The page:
Italian Scots

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Italian Scot
Italo-scozzesi
Italy Scotland
Armando Iannucci at Cheltenham Literary Festival 2010.jpgNutini.jpgTom Conti Romantic Comedy Dec 2007.jpgLinda Fabiani.jpgSharleenSpiteri2011Event.jpgPeter Capaldi 2009 (cropped).jpg
Total population
No exact numbers but estimates range from 35,000 to 100,000
Regions with significant populations
Throughout Scotland specifically Glasgow ·
Languages
Scots · English · Italian (and related forms)
Religion
Roman Catholicism[citation needed]
Related ethnic groups
Italian, Welsh Italians, Scots

Italian Scots or Scots-Italians are people of Italian descent living in Scotland. These terms may refer to people who are born in Scotland and of Italian descent. It can also refer to people of mixed Scottish and Italian descents. A recent Italian voter census estimated that there are 70,000 to 100,000 people in Scotland of Italian descent or Italian nationals, which is up to 1.9% of the Scottish population.

The majority come from the provinces of Lucca, Frosinone and Isernia.[citation needed]

History[edit]

Arguably the first people from Italy to reach Scotland were the Romans in and around 40, although the modern nation of Italy did not exist at the time and of course the Roman Empire was a cosmopolitan institution, with some Roman Emperors from the Iberian Peninsula and North Africa. Still, the Romans were for the most part from what is now Italy and they did leave their mark on Scotland in the shape of Hadrians Wall, Antonine Wall and other monumental constructions, although it was not until the end of the 19th century that an Italian-Scots identity really began to take shape.

Many Italian-Scots can trace their ancestry back to the 1890s where their forefathers escaped drought, famine and poverty in their homeland for a better life in Scotland; yet it was not until World War I that a sizeable population of Italian-Scots—over 4,000[1]—began to emerge, with Glasgow hosting the third largest community in the United Kingdom.[1] Since then, there has been a steady flow of migration between the two countries.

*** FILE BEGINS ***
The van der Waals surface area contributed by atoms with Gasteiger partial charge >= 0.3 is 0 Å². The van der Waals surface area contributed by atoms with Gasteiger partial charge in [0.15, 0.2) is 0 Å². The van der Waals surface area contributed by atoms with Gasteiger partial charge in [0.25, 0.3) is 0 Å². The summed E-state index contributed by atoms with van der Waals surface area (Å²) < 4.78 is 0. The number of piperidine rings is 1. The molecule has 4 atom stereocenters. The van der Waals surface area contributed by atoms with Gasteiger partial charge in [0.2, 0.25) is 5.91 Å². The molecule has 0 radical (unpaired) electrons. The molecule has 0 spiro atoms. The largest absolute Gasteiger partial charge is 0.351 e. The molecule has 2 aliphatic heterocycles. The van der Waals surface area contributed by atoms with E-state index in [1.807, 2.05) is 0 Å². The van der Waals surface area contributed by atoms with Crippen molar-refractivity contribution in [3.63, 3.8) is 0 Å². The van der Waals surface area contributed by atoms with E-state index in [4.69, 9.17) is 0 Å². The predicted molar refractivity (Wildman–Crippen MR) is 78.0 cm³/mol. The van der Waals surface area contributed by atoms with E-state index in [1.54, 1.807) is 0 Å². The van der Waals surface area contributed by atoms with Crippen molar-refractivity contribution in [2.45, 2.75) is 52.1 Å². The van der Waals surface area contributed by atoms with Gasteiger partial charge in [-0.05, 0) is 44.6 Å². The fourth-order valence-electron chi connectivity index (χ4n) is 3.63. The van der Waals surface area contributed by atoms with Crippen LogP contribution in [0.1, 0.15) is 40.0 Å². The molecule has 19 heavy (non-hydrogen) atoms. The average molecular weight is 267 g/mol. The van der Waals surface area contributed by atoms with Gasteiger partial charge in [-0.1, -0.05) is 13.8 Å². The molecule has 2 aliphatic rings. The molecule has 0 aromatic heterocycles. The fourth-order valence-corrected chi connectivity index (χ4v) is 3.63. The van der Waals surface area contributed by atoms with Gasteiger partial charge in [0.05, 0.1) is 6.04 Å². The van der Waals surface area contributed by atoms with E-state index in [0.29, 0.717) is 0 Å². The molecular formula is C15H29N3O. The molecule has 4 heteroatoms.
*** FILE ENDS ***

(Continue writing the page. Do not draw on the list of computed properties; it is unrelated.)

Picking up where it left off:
Italy and the fascist involvement in World War II brought many hardships on Italians settled in Scotland - many families were separated as adult males were interned.[2] The family members that were left behind were forced to cope with mistrust and discrimination. Of those imprisoned many men found themselves held in Northern Ireland and the Isle of Man. A number of others were employed in Orkney, at Scapa Flow, to construct a barrier against Nazi U-boats. These men additionally constructed the Chapel of Lambholm from scrap metal and junk.[3] Nowadays, this Chapel is one of Orkney's most popular tourist attractions.

Today, Italian Scots can be found working in all manner of professions. However, a large proportion of the community have plied their trade in the catering industry, working in the chip shops, ice-cream parlours, pizzerias and restaurants across Scotland.

Notable Italian Scots[edit]

In popular culture[edit]

  • American Cousins – A film about an Italian Scots family and their Mafia associated American cousins.
  • Strictly Sinatra
  • Comfort and Joy – A film about a war between rival Italian ice cream companies in Glasgow. The film is a spoof of American gangster movies.

See also[edit]

References[edit]

  1. ^ a b "Italian role in Scotland honoured". BBC News. 3 November 2004. Retrieved 2008-03-16. 
  2. ^ "History". ScotsItalian.com. Retrieved 2008-03-16. 
  3. ^ "Orkney's Italian Gift". BBC. Retrieved 2008-03-16. 

Pieri, J. (2005) 'The Scots-Italians: Recollections of an Immigrant' The Mercat Press